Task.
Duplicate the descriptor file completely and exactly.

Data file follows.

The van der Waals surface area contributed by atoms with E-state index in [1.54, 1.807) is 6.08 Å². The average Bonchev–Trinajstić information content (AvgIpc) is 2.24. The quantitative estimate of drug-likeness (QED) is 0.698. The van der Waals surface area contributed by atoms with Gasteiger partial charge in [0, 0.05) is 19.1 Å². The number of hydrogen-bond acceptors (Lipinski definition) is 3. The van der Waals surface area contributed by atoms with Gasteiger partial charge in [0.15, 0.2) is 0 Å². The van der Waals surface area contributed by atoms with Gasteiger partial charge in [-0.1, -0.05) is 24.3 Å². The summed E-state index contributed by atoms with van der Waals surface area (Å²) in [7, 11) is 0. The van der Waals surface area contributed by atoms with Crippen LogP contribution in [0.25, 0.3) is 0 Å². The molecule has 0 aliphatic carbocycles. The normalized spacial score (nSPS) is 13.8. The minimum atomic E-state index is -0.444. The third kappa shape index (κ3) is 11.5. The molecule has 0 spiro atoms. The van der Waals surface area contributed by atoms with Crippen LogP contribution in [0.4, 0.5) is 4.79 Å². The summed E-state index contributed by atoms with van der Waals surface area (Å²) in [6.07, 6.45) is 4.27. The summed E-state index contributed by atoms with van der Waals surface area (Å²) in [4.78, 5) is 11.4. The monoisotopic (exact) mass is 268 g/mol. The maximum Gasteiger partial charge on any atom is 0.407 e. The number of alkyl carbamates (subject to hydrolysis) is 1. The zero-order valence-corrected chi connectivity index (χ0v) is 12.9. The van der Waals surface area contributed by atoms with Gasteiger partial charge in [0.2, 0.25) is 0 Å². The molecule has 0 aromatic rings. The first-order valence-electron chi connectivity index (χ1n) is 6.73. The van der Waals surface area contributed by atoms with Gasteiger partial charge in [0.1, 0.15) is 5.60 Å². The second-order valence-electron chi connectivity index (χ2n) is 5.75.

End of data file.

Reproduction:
The van der Waals surface area contributed by atoms with E-state index in [1.54, 1.807) is 6.08 Å². The average Bonchev–Trinajstić information content (AvgIpc) is 2.24. The quantitative estimate of drug-likeness (QED) is 0.698. The van der Waals surface area contributed by atoms with Gasteiger partial charge in [0, 0.05) is 19.1 Å². The number of hydrogen-bond acceptors (Lipinski definition) is 3. The van der Waals surface area contributed by atoms with Gasteiger partial charge in [0.15, 0.2) is 0 Å². The van der Waals surface area contributed by atoms with Gasteiger partial charge in [-0.1, -0.05) is 24.3 Å². The summed E-state index contributed by atoms with van der Waals surface area (Å²) in [7, 11) is 0. The van der Waals surface area contributed by atoms with Crippen LogP contribution in [0.25, 0.3) is 0 Å². The molecule has 0 aliphatic carbocycles. The normalized spacial score (nSPS) is 13.8. The minimum atomic E-state index is -0.444. The third kappa shape index (κ3) is 11.5. The molecule has 0 spiro atoms. The van der Waals surface area contributed by atoms with Crippen LogP contribution in [0.4, 0.5) is 4.79 Å². The summed E-state index contributed by atoms with van der Waals surface area (Å²) in [6.07, 6.45) is 4.27. The summed E-state index contributed by atoms with van der Waals surface area (Å²) in [4.78, 5) is 11.4. The monoisotopic (exact) mass is 268 g/mol. The maximum Gasteiger partial charge on any atom is 0.407 e. The number of alkyl carbamates (subject to hydrolysis) is 1. The zero-order valence-corrected chi connectivity index (χ0v) is 12.9. The van der Waals surface area contributed by atoms with Gasteiger partial charge in [0.2, 0.25) is 0 Å². The molecule has 0 aromatic rings. The first-order valence-electron chi connectivity index (χ1n) is 6.73. The van der Waals surface area contributed by atoms with Gasteiger partial charge in [0.1, 0.15) is 5.60 Å². The second-order valence-electron chi connectivity index (χ2n) is 5.75.